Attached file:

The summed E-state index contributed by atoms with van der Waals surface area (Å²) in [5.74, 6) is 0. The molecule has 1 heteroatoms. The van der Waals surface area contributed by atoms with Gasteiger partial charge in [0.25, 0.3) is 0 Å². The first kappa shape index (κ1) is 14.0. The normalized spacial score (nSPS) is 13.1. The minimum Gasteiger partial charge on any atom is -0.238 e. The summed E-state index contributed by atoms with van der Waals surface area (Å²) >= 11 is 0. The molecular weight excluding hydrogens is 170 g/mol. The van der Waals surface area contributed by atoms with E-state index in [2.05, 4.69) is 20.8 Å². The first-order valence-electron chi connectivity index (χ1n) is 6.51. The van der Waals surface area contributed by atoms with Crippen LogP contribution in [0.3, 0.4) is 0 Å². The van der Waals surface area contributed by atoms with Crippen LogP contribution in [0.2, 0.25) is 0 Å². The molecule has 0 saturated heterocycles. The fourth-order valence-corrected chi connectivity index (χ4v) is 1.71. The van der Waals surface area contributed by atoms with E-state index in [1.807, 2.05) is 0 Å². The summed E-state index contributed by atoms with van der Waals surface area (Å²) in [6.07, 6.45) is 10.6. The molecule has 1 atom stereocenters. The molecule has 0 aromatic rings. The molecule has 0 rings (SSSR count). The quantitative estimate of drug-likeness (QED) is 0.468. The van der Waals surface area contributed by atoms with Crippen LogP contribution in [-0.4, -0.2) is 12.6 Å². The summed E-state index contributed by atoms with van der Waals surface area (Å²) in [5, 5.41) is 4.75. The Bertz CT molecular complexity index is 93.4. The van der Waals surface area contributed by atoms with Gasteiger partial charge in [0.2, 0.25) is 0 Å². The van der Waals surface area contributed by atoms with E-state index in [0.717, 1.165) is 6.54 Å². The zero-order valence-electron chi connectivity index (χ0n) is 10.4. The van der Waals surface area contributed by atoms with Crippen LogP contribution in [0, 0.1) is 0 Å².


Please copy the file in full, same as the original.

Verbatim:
The summed E-state index contributed by atoms with van der Waals surface area (Å²) in [5.74, 6) is 0. The molecule has 1 heteroatoms. The van der Waals surface area contributed by atoms with Gasteiger partial charge in [0.25, 0.3) is 0 Å². The first kappa shape index (κ1) is 14.0. The normalized spacial score (nSPS) is 13.1. The minimum Gasteiger partial charge on any atom is -0.238 e. The summed E-state index contributed by atoms with van der Waals surface area (Å²) >= 11 is 0. The molecular weight excluding hydrogens is 170 g/mol. The van der Waals surface area contributed by atoms with E-state index in [2.05, 4.69) is 20.8 Å². The first-order valence-electron chi connectivity index (χ1n) is 6.51. The van der Waals surface area contributed by atoms with Crippen LogP contribution in [0.3, 0.4) is 0 Å². The van der Waals surface area contributed by atoms with Crippen LogP contribution in [0.2, 0.25) is 0 Å². The molecule has 0 saturated heterocycles. The fourth-order valence-corrected chi connectivity index (χ4v) is 1.71. The van der Waals surface area contributed by atoms with E-state index in [1.807, 2.05) is 0 Å². The summed E-state index contributed by atoms with van der Waals surface area (Å²) in [6.07, 6.45) is 10.6. The molecule has 1 atom stereocenters. The molecule has 0 aromatic rings. The molecule has 0 rings (SSSR count). The quantitative estimate of drug-likeness (QED) is 0.468. The van der Waals surface area contributed by atoms with Crippen LogP contribution in [-0.4, -0.2) is 12.6 Å². The summed E-state index contributed by atoms with van der Waals surface area (Å²) in [5, 5.41) is 4.75. The Bertz CT molecular complexity index is 93.4. The van der Waals surface area contributed by atoms with Gasteiger partial charge in [0.2, 0.25) is 0 Å². The van der Waals surface area contributed by atoms with E-state index in [0.717, 1.165) is 6.54 Å². The zero-order valence-electron chi connectivity index (χ0n) is 10.4. The van der Waals surface area contributed by atoms with Crippen LogP contribution in [0, 0.1) is 0 Å².